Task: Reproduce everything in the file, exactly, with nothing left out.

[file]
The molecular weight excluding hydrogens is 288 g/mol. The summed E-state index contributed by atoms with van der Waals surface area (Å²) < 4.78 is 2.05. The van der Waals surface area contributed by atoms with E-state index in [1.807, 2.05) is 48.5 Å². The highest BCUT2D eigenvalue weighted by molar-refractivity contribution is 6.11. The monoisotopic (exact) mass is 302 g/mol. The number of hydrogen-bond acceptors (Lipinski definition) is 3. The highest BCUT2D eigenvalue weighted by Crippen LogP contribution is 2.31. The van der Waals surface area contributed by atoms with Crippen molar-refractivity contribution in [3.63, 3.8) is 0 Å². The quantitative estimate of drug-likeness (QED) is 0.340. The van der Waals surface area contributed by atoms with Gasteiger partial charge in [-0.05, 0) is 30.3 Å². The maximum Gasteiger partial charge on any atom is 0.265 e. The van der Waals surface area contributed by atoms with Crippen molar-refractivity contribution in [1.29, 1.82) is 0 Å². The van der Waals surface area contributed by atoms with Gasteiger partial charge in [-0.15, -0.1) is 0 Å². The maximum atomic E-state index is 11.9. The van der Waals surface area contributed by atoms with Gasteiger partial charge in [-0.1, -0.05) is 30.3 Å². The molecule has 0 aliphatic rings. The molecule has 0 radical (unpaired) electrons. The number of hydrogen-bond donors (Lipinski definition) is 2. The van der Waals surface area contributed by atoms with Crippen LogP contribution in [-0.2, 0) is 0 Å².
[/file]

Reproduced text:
The molecular weight excluding hydrogens is 288 g/mol. The summed E-state index contributed by atoms with van der Waals surface area (Å²) < 4.78 is 2.05. The van der Waals surface area contributed by atoms with E-state index in [1.807, 2.05) is 48.5 Å². The highest BCUT2D eigenvalue weighted by molar-refractivity contribution is 6.11. The monoisotopic (exact) mass is 302 g/mol. The number of hydrogen-bond acceptors (Lipinski definition) is 3. The highest BCUT2D eigenvalue weighted by Crippen LogP contribution is 2.31. The van der Waals surface area contributed by atoms with Crippen molar-refractivity contribution in [3.63, 3.8) is 0 Å². The quantitative estimate of drug-likeness (QED) is 0.340. The van der Waals surface area contributed by atoms with Gasteiger partial charge in [-0.05, 0) is 30.3 Å². The maximum Gasteiger partial charge on any atom is 0.265 e. The van der Waals surface area contributed by atoms with Crippen molar-refractivity contribution in [1.29, 1.82) is 0 Å². The van der Waals surface area contributed by atoms with Gasteiger partial charge in [-0.15, -0.1) is 0 Å². The maximum atomic E-state index is 11.9. The van der Waals surface area contributed by atoms with Gasteiger partial charge in [-0.1, -0.05) is 30.3 Å². The molecule has 0 aliphatic rings. The molecule has 0 radical (unpaired) electrons. The number of hydrogen-bond donors (Lipinski definition) is 2. The van der Waals surface area contributed by atoms with Crippen LogP contribution in [-0.2, 0) is 0 Å².